Prime property prices in the country are looking very healthy, although growth is spread out and local towns and cities are experiencing higher growth and demand, according to new data from Knight Frank.
Prime country houses prices increased by 1.9% in the first three months of 2014, the strongest quarterly growth in four years, according to the agent’s rural research department, while year-on-year prime country house prices rose by 4.5%. This seems to be an indication that the prime country market has begun to reap the rewards of the wider market recovery in the UK, the report claims.
However, analysis also shows that price growth is far from even and buyers are increasingly attracted to homes located in urban rather than rural settings, with local town and city markets outperforming more rural counterparts. Across the ‘prime urban’ market, property prices increased by an average of 8.2% over the year to March: recent price growth in Sevenoaks, Winchester, Bristol, Bath and Oxford, among others, has been reflective of this, Knight Frank has found.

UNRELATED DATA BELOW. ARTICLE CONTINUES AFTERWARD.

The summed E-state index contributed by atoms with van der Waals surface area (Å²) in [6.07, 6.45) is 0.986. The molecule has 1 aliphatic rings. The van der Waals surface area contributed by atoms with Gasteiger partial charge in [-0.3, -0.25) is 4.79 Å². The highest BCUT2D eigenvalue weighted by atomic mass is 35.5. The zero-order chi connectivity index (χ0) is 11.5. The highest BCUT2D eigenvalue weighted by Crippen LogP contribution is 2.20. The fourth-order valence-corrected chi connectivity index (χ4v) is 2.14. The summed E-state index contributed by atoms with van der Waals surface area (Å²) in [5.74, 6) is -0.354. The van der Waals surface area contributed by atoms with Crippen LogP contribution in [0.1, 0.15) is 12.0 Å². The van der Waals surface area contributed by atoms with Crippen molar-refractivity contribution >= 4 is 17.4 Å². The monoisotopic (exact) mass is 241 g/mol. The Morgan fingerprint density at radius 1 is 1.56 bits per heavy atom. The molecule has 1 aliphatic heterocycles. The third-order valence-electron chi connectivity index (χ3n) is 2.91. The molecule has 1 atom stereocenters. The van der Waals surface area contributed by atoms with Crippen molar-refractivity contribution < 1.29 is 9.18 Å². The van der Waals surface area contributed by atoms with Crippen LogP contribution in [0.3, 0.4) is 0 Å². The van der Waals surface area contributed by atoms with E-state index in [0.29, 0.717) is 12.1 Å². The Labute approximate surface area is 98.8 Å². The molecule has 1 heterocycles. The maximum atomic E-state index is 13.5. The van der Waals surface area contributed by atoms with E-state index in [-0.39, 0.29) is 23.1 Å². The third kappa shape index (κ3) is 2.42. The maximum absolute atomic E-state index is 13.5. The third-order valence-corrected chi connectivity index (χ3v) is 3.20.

Excellent schools on the doorstep, the convenience of having local amenities nearby, as well as good transport links back to the capital are all big drivers of the prime urban markets, especially for buyers relocating from London who are also able to take advantage of the not insignificant price gap that currently exists.
Rupert Sweeting, Head of Knight Frank Country, comments: ‘The continued growth of popularity in towns/cities follows the demands of London buyers looking for a quieter lifestyle with excellent education and good communications to London but coupled with cosmopolitan characteristics.’
Demand for prime country property remains strong, the report maintains, with the number of new applicants up by 10% year-on-year and viewings up by 16% over the same period, which led to increased sales in the first quarter of the year.
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